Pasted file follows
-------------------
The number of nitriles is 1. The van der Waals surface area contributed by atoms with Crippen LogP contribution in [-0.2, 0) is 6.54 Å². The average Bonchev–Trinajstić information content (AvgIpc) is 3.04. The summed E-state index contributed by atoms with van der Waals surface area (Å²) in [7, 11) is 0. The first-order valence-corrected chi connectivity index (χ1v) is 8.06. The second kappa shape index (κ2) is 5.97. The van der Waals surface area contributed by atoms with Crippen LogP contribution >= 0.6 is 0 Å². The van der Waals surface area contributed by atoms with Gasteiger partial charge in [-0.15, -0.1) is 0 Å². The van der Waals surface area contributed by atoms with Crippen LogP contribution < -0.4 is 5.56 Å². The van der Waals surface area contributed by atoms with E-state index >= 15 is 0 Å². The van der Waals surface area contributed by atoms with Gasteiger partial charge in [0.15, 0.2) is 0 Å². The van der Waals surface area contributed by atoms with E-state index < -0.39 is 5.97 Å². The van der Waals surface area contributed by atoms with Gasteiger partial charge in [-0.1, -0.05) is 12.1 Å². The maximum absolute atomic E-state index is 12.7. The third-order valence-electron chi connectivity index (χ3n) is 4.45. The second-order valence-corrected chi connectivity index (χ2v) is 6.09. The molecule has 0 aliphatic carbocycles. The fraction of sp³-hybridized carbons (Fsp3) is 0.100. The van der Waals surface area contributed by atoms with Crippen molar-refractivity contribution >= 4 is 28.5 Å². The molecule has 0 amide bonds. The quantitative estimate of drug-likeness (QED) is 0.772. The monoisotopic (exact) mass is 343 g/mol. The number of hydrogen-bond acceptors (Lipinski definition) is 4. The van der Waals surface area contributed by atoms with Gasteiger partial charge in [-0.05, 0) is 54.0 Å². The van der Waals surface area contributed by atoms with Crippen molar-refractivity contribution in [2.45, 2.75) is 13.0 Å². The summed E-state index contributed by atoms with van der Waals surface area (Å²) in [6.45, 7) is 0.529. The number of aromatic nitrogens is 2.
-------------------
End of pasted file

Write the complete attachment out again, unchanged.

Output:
The number of nitriles is 1. The van der Waals surface area contributed by atoms with Crippen LogP contribution in [-0.2, 0) is 6.54 Å². The average Bonchev–Trinajstić information content (AvgIpc) is 3.04. The summed E-state index contributed by atoms with van der Waals surface area (Å²) in [7, 11) is 0. The first-order valence-corrected chi connectivity index (χ1v) is 8.06. The second kappa shape index (κ2) is 5.97. The van der Waals surface area contributed by atoms with Crippen LogP contribution >= 0.6 is 0 Å². The van der Waals surface area contributed by atoms with Gasteiger partial charge in [-0.15, -0.1) is 0 Å². The van der Waals surface area contributed by atoms with Crippen LogP contribution < -0.4 is 5.56 Å². The van der Waals surface area contributed by atoms with E-state index >= 15 is 0 Å². The van der Waals surface area contributed by atoms with Gasteiger partial charge in [0.15, 0.2) is 0 Å². The van der Waals surface area contributed by atoms with E-state index < -0.39 is 5.97 Å². The van der Waals surface area contributed by atoms with Gasteiger partial charge in [-0.1, -0.05) is 12.1 Å². The maximum absolute atomic E-state index is 12.7. The third-order valence-electron chi connectivity index (χ3n) is 4.45. The second-order valence-corrected chi connectivity index (χ2v) is 6.09. The molecule has 0 aliphatic carbocycles. The fraction of sp³-hybridized carbons (Fsp3) is 0.100. The van der Waals surface area contributed by atoms with Crippen molar-refractivity contribution >= 4 is 28.5 Å². The molecule has 0 amide bonds. The quantitative estimate of drug-likeness (QED) is 0.772. The monoisotopic (exact) mass is 343 g/mol. The number of hydrogen-bond acceptors (Lipinski definition) is 4. The van der Waals surface area contributed by atoms with Gasteiger partial charge in [-0.05, 0) is 54.0 Å². The van der Waals surface area contributed by atoms with Crippen molar-refractivity contribution in [2.45, 2.75) is 13.0 Å². The summed E-state index contributed by atoms with van der Waals surface area (Å²) in [6.45, 7) is 0.529. The number of aromatic nitrogens is 2.